“We have to stand up and fight for our democracy, we have to prevent evil,” she continued.
Trinity graduate and former journalist Mark Little, first Media Fellow of the Long Room Hub, said that journalism had done a bad job of preparing democracy for the future.
His work, at the intersection of media, technology, and democracy, had convinced him that society was facing a moment of exponential change in technology, where journalism could not survive unless it did things differently, he said.
The core function of journalism may be to prepare democracy for a period of history where the only constant is change, Little added.
Journalism can take a stake in the future of democracy, the Kinzen chief and former RTÉ journalist said.
'Flooding the zone'
However, a clear sense of whom to trust in the media may be absent. Little added that, instead of censorship in the traditional sense, autocrats now “flood the zone” with noise and divisive messages.
“Once you create that level of distrust, that, for me, is the flourishing bedrock of disinformation and misinformation,” he said.
Disinformation is a “toxic feedback loop”, often inflamed by elite politicians with an agenda, Little added.
“It’s a reckoning. There is no way journalism survives this reckoning unless it changes.”
With COVID, the public and media was enlisted in finding the solution, Little said.
This contrasted with the financial crisis, when people were simply told to take the pain caused by decisions that politicians took.
With the pandemic, the role of the media suddenly changed. Expertise was valued and the media were the gatekeepers, playing a positive role.
“Our focal point in the media was building resilience in the face of ambiguity,” he said.
Little saw positive trends in the shape of “engaged journalism”, where the media now talks to its audience.
This insight was the reason he founded Storyful (later sold to News Corporation) – so the audience could be part of the work of verification of facts.
“We became that ‘archive of now’,” he said.
Reader revenue, or payment for the service of journalism, is the most exciting business model in media, and will lead to a future of public ownership, he predicted.
“For the first time we have a business model that is aligned with the involvement of our audiences,” he said.
Quality of output will be based on depth of engagement, he predicted.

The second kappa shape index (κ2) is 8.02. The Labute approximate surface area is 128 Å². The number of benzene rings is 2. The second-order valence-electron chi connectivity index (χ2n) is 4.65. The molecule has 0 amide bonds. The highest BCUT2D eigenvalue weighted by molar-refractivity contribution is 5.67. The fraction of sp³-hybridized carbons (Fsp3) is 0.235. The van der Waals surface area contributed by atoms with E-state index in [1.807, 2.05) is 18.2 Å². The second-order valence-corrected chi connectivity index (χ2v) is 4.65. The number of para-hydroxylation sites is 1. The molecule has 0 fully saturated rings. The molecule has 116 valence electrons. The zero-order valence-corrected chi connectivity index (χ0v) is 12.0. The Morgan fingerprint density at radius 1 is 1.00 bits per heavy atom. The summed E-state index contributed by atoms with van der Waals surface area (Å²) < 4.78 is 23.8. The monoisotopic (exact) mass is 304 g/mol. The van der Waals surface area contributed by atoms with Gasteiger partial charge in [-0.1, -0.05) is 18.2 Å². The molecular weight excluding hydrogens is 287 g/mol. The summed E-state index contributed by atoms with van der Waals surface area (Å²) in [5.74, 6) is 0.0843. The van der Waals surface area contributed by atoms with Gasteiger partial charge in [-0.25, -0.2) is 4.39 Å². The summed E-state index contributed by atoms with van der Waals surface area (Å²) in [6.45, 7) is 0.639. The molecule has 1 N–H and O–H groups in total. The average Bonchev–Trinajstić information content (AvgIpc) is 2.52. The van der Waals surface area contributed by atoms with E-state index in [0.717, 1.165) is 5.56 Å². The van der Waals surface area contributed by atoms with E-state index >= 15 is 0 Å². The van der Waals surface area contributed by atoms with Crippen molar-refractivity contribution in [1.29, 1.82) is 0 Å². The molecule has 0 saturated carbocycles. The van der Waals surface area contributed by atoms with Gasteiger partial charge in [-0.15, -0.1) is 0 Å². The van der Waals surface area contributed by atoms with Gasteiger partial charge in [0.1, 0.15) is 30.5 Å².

Solutions journalism is another positive, with reporters not simply diagnosing the problem, but actively investigating better outcomes.
The concern about fake news is now so broad as to be meaningless, Little said, with a consequent danger of over-regulation quashing freedom of expression.
“There is too many pieces of regulation emerging now, that are kneejerk reactions to online harm, particularly in the UK and Canada. I’m really worried that the backlash …could actually be quite damaging to the cause we’re fighting for,” he said.
We must fight for freedom of expression and freedom of speech that is transparent and not promoted by algorithms, he added.
“We are in a kind of information bankruptcy,” Little said.
“We can’t solve this problem by more information, it’s not about producing more truth. It’s about trying to build trust around a set of shared facts that we as a society need to agree on.”
High-quality news content should be freely available, and not behind a paywall, he said.
“Information is a public utility, it’s like water, it has to be at the highest quality, available to all, supported by the public purse … it’s democratic right,” he said.
But ‘information’ differs from journalism as a service, and the key criteria is whether the journalist has earned the respect of the community for their expertise, which helps towards a better outcome.
“That for me is the currency in the realm of journalism,” he said.
However, the algorithms of social media platforms are often optimised for outrage, he warned.
That should be redesigned so that users have control of their data and privacy, and have their own settings tuned to their willingness to be exposed to new ideas, Little said.
“We also need a humane technology movement,” he added.
We need humans in the loop, in choosing the AI data-input that matters, because there is a growing realisation that artificial intelligence is not magic, he said.